Work so effective, it disappears

“Nobody cares who I am”

That is how Uri started his class, caught my attention, and held it till the very end. He worked in branding for quite a while and that got me interested as I too have been working in branding before committing my life to being an art director in advertising. The first step in tackling any brief is to ask a question. Uri stressed the importance of asking questions because once we hear a problem, our brain rushes to find answers, but you have to overcome that race to answers, and start asking more questions. 

One very interesting thing Uri spoke about was how strategy doesn’t always have to come first. I am the type of person who gets so excited about the design part of a project that I unknowingly figure out the final product and then work my strategy to fit around my answer. I was always told I shouldn’t jump steps and that thinking of the idea first was wrong. However, Uri taught me that there is no right or wrong. Ideas and strategy are interchangeable. You can always get a great idea and work a strategy around it, or build a great strategy that will lead you to your idea. 

Season 1, Episode 1: How to be strategic?

In an ideal world, you can get from your objective to your end goal without any trouble. Unfortunately, we don’t live in an ideal world so we need help getting to the end, and strategy is that bridge. Strategy takes you from your objective to the end by tackling your environment. Strategy works in three steps according to Rumelt’s Kernel theory on strategy: diagnose the challenge, use a guiding policy to deal with it, and take actions that execute that policy. Uri then used the analogy of a treasure map to further explain this concept.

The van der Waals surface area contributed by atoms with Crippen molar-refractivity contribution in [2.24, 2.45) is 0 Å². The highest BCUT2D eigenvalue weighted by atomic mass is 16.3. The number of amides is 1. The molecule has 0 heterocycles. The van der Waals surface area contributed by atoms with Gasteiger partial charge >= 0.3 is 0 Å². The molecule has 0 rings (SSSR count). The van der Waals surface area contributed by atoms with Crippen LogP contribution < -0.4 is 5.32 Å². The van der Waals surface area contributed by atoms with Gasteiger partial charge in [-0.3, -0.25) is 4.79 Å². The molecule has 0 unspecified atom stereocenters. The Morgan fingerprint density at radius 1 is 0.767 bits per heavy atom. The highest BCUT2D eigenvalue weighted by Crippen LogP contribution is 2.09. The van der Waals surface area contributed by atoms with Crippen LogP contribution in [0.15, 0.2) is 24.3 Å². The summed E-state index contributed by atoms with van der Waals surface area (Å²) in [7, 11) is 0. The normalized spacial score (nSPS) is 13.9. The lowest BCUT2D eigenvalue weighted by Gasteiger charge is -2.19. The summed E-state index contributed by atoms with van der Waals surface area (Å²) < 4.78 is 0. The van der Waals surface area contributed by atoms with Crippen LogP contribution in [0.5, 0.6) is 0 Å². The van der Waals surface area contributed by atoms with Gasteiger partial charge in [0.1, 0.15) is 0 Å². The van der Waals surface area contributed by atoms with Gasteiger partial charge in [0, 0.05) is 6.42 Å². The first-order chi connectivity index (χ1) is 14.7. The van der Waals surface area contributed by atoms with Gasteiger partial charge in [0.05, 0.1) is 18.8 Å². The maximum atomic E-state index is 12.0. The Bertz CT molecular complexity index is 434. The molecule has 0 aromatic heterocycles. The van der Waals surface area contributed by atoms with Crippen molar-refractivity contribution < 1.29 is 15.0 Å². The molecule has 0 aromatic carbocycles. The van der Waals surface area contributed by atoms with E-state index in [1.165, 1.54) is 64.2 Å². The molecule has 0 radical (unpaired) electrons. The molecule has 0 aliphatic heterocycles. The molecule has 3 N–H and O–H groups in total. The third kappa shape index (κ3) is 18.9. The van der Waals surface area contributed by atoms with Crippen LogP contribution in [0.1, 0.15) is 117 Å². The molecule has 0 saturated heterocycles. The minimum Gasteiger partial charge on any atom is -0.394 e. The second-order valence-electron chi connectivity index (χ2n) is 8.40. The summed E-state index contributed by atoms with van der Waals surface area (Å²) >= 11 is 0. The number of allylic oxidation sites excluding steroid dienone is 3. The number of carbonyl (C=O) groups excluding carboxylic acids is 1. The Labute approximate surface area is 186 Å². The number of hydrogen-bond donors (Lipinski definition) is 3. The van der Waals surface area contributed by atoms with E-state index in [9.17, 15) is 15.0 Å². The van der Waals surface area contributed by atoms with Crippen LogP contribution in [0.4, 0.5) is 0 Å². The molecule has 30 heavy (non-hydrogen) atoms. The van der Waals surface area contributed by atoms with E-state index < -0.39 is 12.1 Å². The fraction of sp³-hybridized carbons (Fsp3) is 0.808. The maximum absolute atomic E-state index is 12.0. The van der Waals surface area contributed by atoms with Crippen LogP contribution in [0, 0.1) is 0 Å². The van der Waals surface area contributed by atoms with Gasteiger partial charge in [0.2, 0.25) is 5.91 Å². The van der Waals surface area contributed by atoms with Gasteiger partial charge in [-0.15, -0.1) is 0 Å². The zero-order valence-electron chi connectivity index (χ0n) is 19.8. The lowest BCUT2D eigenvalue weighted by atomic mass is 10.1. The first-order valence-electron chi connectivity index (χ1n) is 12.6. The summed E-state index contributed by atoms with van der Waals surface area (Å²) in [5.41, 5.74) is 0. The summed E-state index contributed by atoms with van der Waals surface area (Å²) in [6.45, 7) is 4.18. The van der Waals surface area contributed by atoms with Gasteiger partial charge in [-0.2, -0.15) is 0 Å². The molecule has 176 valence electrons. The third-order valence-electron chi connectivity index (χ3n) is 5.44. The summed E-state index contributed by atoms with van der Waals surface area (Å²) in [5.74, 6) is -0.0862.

Uri went on to tell us a story about a project he had worked on many years ago. It was for a pasta brand that wanted new branding. The key insight here was that they were a B2B pasta company. They sold premium pasta to companies that need it for their products. This was really interesting as they had to appeal to companies instead of the consumers directly. Uri’s team took this insight and went back to the company with a route completely different to what the company wanted. 

They wanted to be fun and bold like all the other pasta rebrands happening in the industry at that time. But, since this was a B2B pasta brand, Uri’s team looked into what makes them special. Premium pasta is bought by companies according to specifications of the quality and shape of the pasta. So, the direction for the rebrand was an elegant, scientific route. They got an industrial photographer, and a scientific illustrator to have really sterilised and lab like illustrations and images done for pasta. This really helped show the brand in a professional light and made them seem like they truly cared about the quality of the pasta. This was a really interesting and unexpected take on the brief and it all started with the simple question. What would the Ferrari of pasta look like? This rebrand helped increase the pasta brand’s business and they got so big that someone was willing to buy their company. 

Unfortunately, once the company was sold, everything was changed and this rebrand just disappeared. It came, did its work of increasing sales, and slowly disappeared back into the background. This class with Uri truly taught me how to ask the right questions, how to look at an insight, how to push the boundaries, and how to make effective work that is so effective, it disappears. 


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